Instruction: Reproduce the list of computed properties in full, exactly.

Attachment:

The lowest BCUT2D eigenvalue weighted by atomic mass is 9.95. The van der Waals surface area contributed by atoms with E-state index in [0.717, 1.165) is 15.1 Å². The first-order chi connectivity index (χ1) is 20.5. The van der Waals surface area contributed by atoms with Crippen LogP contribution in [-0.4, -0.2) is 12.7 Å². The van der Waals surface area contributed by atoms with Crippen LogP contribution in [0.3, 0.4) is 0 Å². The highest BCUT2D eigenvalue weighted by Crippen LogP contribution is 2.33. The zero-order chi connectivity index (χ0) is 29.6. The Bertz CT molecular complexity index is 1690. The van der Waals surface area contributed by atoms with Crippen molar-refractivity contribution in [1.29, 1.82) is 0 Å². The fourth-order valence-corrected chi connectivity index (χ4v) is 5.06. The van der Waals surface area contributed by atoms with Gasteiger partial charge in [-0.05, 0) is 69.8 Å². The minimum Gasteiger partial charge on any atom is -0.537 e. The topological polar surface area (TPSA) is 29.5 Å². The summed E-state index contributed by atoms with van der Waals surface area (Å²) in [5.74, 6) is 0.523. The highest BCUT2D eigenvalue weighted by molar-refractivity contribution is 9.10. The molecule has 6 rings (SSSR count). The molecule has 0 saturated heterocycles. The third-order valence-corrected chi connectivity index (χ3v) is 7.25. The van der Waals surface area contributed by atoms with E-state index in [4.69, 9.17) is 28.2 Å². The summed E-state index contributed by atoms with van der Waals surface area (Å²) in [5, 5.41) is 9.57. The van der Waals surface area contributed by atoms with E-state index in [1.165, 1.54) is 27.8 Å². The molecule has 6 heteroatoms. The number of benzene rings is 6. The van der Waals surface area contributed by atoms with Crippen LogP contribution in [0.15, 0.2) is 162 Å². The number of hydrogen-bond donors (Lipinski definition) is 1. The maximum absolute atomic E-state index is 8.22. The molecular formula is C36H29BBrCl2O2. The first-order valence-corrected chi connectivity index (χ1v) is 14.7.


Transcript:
The lowest BCUT2D eigenvalue weighted by atomic mass is 9.95. The van der Waals surface area contributed by atoms with E-state index in [0.717, 1.165) is 15.1 Å². The first-order chi connectivity index (χ1) is 20.5. The van der Waals surface area contributed by atoms with Crippen LogP contribution in [-0.4, -0.2) is 12.7 Å². The van der Waals surface area contributed by atoms with Crippen LogP contribution in [0.3, 0.4) is 0 Å². The highest BCUT2D eigenvalue weighted by Crippen LogP contribution is 2.33. The zero-order chi connectivity index (χ0) is 29.6. The Bertz CT molecular complexity index is 1690. The van der Waals surface area contributed by atoms with Crippen molar-refractivity contribution in [1.29, 1.82) is 0 Å². The fourth-order valence-corrected chi connectivity index (χ4v) is 5.06. The van der Waals surface area contributed by atoms with Gasteiger partial charge in [-0.05, 0) is 69.8 Å². The minimum Gasteiger partial charge on any atom is -0.537 e. The topological polar surface area (TPSA) is 29.5 Å². The summed E-state index contributed by atoms with van der Waals surface area (Å²) in [5.74, 6) is 0.523. The highest BCUT2D eigenvalue weighted by molar-refractivity contribution is 9.10. The molecule has 6 rings (SSSR count). The molecule has 0 saturated heterocycles. The third-order valence-corrected chi connectivity index (χ3v) is 7.25. The van der Waals surface area contributed by atoms with E-state index in [4.69, 9.17) is 28.2 Å². The summed E-state index contributed by atoms with van der Waals surface area (Å²) in [5, 5.41) is 9.57. The van der Waals surface area contributed by atoms with E-state index in [1.165, 1.54) is 27.8 Å². The molecule has 6 heteroatoms. The number of benzene rings is 6. The van der Waals surface area contributed by atoms with Crippen LogP contribution in [0.15, 0.2) is 162 Å². The number of hydrogen-bond donors (Lipinski definition) is 1. The maximum absolute atomic E-state index is 8.22. The molecular formula is C36H29BBrCl2O2. The first-order valence-corrected chi connectivity index (χ1v) is 14.7.